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The Role of Pudendal Nerve Block in Colorectal Surgery: A Systematic Review.
J Invest Surg. 2020 Jul 07 [Online ahead of print]JI

Abstract

BACKGROUND

Colorectal surgery is associated with significant pain often requiring opioid and non-opioid analgesics. Pudendal nerve blocks (PNBs) can be administered with the aim to reduce pain and improve patient satisfaction. However, there are no current accepted guidelines for the use of PNB in colorectal surgery.

METHOD

We evaluated the available literature on the role of PNB in colorectal surgery to determine which technique and anesthetic agent may provide optimal pain relief and safety. Studies from January 1970 to December 2019 assessing PNB in colorectal surgery were retrieved from MEDLINE and EMBASE databases. Indication for PNB, technique, anesthetic agent, postoperative pain outcomes, patient satisfaction and complications were extracted.

RESULTS

We initially identified 339 studies of which 17 (nine randomized controlled trials, three cohort studies, one case-control study and four reviews) specifically met the inclusion criteria. The most common indication found for PNB is hemorrhoidectomy using either bupivacaine or lidocaine. The anatomical landmark and neurostimulation are the most favorable techniques being applied. The majority of studies reported better pain scores, less analgesia requirement and higher patient satisfaction when performing a bilateral PNB, with no major complications.

CONCLUSIONS

The current evidence, though limited, supports the use of bilateral PNBs in colorectal surgical procedures in particular hemorrhoidectomies. PNBs can be safe and effective in improving patient outcomes particularly when using bupivacaine or lidocaine with either the anatomical landmark or neurostimulation technique.

Authors+Show Affiliations

Department of Colorectal Surgery, Chelsea and Westminster Hospital, London, UK.Department of Anaesthesia, Chelsea and Westminster Hospital, London, UK.Department of Advanced Medical and Surgical Sciences, Universitá degli Studi della Campania "Luigi Vanvitelli", Naples, Italy. Department of Colorectal Surgery, Vall d'Hebron University Hospital, Barcelona, Spain.Department of Anaesthesia, Chelsea and Westminster Hospital, London, UK.Department of Colorectal Surgery, Chelsea and Westminster Hospital, London, UK. Department of Colorectal Surgery, Royal Marsden Hospital, London, UK. Department of Surgery and Cancer, Imperial College, London, UK.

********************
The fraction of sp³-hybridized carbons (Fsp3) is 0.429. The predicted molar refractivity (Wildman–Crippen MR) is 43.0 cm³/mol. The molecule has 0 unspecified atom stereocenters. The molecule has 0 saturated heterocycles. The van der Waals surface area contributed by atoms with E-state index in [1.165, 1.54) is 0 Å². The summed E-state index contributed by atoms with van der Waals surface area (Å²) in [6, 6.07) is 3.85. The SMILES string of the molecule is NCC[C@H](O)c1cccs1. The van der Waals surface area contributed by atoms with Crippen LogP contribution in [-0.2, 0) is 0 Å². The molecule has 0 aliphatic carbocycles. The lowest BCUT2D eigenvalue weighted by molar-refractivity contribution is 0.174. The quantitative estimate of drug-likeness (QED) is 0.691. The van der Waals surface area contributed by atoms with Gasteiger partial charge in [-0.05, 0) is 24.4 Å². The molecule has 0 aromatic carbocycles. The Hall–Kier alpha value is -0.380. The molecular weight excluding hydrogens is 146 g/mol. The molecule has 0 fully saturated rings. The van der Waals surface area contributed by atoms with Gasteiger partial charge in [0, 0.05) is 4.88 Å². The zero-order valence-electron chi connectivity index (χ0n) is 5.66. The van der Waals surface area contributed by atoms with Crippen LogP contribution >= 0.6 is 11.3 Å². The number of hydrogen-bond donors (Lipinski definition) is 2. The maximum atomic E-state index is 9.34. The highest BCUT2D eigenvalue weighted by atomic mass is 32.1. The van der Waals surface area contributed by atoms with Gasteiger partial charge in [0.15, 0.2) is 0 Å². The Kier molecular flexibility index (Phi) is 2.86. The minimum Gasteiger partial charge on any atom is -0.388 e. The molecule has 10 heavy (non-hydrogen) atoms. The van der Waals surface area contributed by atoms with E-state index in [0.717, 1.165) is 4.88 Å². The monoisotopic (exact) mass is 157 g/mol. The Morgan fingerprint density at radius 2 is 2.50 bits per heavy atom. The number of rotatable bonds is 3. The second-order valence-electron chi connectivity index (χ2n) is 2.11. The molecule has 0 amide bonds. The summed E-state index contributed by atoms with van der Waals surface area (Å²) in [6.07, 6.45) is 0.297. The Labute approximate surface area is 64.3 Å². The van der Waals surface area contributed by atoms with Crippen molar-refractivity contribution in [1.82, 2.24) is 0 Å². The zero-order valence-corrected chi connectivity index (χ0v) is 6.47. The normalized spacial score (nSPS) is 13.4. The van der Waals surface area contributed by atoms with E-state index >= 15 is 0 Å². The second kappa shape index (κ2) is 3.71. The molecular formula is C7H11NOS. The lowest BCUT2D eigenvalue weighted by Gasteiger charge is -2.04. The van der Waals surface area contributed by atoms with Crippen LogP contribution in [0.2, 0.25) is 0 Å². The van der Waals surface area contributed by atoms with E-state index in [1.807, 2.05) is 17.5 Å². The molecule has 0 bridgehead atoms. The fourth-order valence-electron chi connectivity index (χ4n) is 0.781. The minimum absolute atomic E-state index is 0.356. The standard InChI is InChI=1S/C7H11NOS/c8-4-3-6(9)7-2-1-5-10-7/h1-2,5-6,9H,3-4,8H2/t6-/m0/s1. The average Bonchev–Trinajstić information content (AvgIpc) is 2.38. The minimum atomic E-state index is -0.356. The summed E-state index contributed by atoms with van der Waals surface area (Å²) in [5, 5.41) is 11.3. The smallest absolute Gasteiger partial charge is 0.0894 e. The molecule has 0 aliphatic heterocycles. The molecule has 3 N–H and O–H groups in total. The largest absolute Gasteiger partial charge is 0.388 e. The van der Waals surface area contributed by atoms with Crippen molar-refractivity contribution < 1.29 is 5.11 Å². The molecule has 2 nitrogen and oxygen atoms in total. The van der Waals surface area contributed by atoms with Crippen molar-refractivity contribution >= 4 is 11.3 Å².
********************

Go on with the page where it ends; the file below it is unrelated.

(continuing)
Pub Type(s)

Journal Article

Language

eng

PubMed ID

32633163

Citation

Fadel, Michael G., et al. "The Role of Pudendal Nerve Block in Colorectal Surgery: a Systematic Review." Journal of Investigative Surgery : the Official Journal of the Academy of Surgical Research, 2020, pp. 1-8.
Fadel MG, Peltola L, Pellino G, et al. The Role of Pudendal Nerve Block in Colorectal Surgery: A Systematic Review. J Invest Surg. 2020.
Fadel, M. G., Peltola, L., Pellino, G., Frunza, G., & Kontovounisios, C. (2020). The Role of Pudendal Nerve Block in Colorectal Surgery: A Systematic Review. Journal of Investigative Surgery : the Official Journal of the Academy of Surgical Research, 1-8. https://doi.org/10.1080/08941939.2020.1786611
Fadel MG, et al. The Role of Pudendal Nerve Block in Colorectal Surgery: a Systematic Review. J Invest Surg. 2020 Jul 7;1-8. PubMed PMID: 32633163.
* Article titles in AMA citation format should be in sentence-case
TY - JOUR T1 - The Role of Pudendal Nerve Block in Colorectal Surgery: A Systematic Review. AU - Fadel,Michael G, AU - Peltola,Laura, AU - Pellino,Gianluca, AU - Frunza,Gabriela, AU - Kontovounisios,Christos, Y1 - 2020/07/07/ PY - 2020/7/8/entrez KW - colorectal surgery KW - local anesthesia KW - pain management KW - pudendal nerve block SP - 1 EP - 8 JF - Journal of investigative surgery : the official journal of the Academy of Surgical Research JO - J Invest Surg N2 - BACKGROUND: Colorectal surgery is associated with significant pain often requiring opioid and non-opioid analgesics. Pudendal nerve blocks (PNBs) can be administered with the aim to reduce pain and improve patient satisfaction. However, there are no current accepted guidelines for the use of PNB in colorectal surgery. METHOD: We evaluated the available literature on the role of PNB in colorectal surgery to determine which technique and anesthetic agent may provide optimal pain relief and safety. Studies from January 1970 to December 2019 assessing PNB in colorectal surgery were retrieved from MEDLINE and EMBASE databases. Indication for PNB, technique, anesthetic agent, postoperative pain outcomes, patient satisfaction and complications were extracted. RESULTS: We initially identified 339 studies of which 17 (nine randomized controlled trials, three cohort studies, one case-control study and four reviews) specifically met the inclusion criteria. The most common indication found for PNB is hemorrhoidectomy using either bupivacaine or lidocaine. The anatomical landmark and neurostimulation are the most favorable techniques being applied. The majority of studies reported better pain scores, less analgesia requirement and higher patient satisfaction when performing a bilateral PNB, with no major complications. CONCLUSIONS: The current evidence, though limited, supports the use of bilateral PNBs in colorectal surgical procedures in particular hemorrhoidectomies. PNBs can be safe and effective in improving patient outcomes particularly when using bupivacaine or lidocaine with either the anatomical landmark or neurostimulation technique. SN - 1521-0553 UR - https://www.unboundmedicine.com/medline/citation/32633163/The_Role_of_Pudendal_Nerve_Block_in_Colorectal_Surgery:_A_Systematic Review L2 - http://www.tandfonline.com/doi/full/10.1080/08941939.2020.1786611 DB - PRIME DP - Unbound Medicine ER -
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